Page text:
A short time ago, there were a group of theobloggers who out-right rejected John Milbank’s mourning of the loss of Christian empire. Of course there were a few people to come to his defense, for the sake of being contrarian, like in this instance of Scott McKnight documenting Peter Leithart’s “re-assessment” of Constantine. I know that in the academy, it’s popular to blame Emperor Constantine for this huge fall for Christianity, but I do not buy into that meta-narrative. The impact Constatine had on Christians in his day would be equivalent to a bold politician abolishing the death penalty, with death-row inmates giving her all of their gratitude. We should not blind ourselves, however, to historical facts, and the deep transformation that came with Constantine’s conversion. Whatever we think of Christians and power, I think it would be suffice to say that the Gospel is the primary source of information for how a Christian should live. Indeed, this is not the case for Milbank in his latest article, criticizing John Howard Yoder for not taking his cues from Gandolf, a fictional character from the Lord of the Rings. As I bring out my inner-fundamentalist, I want to scream Prima Scriptura! Milbank’s position does not come as a surprise development. By now, he has become rather consistent in his advocacy of a Christendom foreign to the virtues of Jesus the Messiah and Paul, his slave and apostle.
I really could care less about the conclusions that Milbank conjures at this point; his error lies in his methodology. Call me a traditional Protestant all you want or fundamentalist, but as a faithful Christian, I do not think the first resource Christians need to be looking to, is a fictional book to establish a reactionary realpolitik world-wide. As Roland Boer contended months ago, using a work of fiction for a political theology is just dumb. Theologically, political meekness should be seen as God’s gift to Christ followers in a world where people are educated from their early years to make as many grabs for power as possible, where Ayn Randian ethics of “selfishness as a virtue” are lifted up over self-giving and mutuality.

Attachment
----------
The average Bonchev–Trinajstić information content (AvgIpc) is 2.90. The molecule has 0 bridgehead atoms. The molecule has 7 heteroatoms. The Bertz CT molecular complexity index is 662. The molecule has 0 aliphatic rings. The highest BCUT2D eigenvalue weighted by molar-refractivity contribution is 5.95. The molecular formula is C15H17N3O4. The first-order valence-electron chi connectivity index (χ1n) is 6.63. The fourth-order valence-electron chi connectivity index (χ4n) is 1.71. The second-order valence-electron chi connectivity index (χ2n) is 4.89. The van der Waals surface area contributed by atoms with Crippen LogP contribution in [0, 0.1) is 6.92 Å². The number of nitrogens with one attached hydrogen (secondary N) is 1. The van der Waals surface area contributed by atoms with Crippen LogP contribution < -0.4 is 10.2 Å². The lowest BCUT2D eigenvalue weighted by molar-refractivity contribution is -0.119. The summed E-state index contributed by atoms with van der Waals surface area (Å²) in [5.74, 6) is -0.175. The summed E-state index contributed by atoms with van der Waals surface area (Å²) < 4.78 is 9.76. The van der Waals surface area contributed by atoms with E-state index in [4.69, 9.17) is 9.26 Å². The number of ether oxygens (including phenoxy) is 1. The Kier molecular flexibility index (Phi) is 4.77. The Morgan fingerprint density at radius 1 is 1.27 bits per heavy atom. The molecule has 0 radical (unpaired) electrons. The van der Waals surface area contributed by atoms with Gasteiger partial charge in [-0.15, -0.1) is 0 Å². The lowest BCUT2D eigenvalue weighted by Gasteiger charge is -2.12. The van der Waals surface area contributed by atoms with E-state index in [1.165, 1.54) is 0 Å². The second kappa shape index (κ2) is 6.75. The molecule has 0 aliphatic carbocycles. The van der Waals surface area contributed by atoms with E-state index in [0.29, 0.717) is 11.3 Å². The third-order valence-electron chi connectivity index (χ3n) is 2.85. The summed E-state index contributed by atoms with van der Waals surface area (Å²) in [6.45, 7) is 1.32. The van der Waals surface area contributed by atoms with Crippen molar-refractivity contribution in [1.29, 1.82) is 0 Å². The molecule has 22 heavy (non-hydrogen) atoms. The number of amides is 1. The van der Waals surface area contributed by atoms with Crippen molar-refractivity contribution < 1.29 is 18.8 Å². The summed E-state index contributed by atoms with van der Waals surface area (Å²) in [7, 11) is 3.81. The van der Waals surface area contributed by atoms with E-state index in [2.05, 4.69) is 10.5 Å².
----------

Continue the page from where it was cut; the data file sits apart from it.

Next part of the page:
Isn’t that exactly what many conservatives do as well? Of course. A lot of Christians try to use Christ’s name in order to prove that God is on this side or that side. Jesus is used as a political puppet for our agendas. But I refuse to refer to this a Constantinian Christianity, as many scholars have; rather, I would prefer KUYPERIAN Christianity, to avoid a polemic that has played itself out and has had more of historical implications here in the USA.
The book actually comes at the perfect time. Recently, my commitment to Christian nonviolence has been called into question by my peers. I recently received an email from a friend with a link to the Institute for Religious Democracy’s case against Yoder and Hauerwas’ s call for the Church to Christian pacifism: Playing With Pacifism. In effect, the author questioned the mainline church’s now oh-so-trendy commitment to pacifism in an age of terror.
After considerable thought, here is my response:
The problem with organizations like the Institute for Religious Democracy really begins with the name of the aforementioned organization. The notion that there can be a “Religious Democracy” comes from a group of people who would prefer to be relevant to society rather than faithful to the gospel. Christians, however, live under a monarchy, the kingship of Christ and not any democracy. Christian pacifists like Yoder and Hauerwas as mentioned in the article are popular in seminary circles; but their message is not heeded because what they are calling for is faithfulness to Christ first and foremost, and that is not happening in the Church. Hauerwas is despised at Brite, believe it or not. It is a liberal idea that Christians should conform their ideas to the world, take the gay marriage and abortion issue. Liberal Christians want churches to accept gay ordination and marriage, so they are more likely to mix Christian ideas with the latest science or gay rights political slogan. In the same way, conservatives mix Christianity with American ideas of patriotism and masculinity to promote a crusader war mentality that is anything but the original just war theory of Augustine. Augustine was originally deemed heretic because of his doctrines of Just War. Christian pacifism was once the original orthodox Christian stance. Now, the orthodox claim that Just war is the orthodox stance, when in reality, it never has been and never will be. For the meek shall inherit the earth.
It must have been an act of God for me to receive For The Nations in the mail today.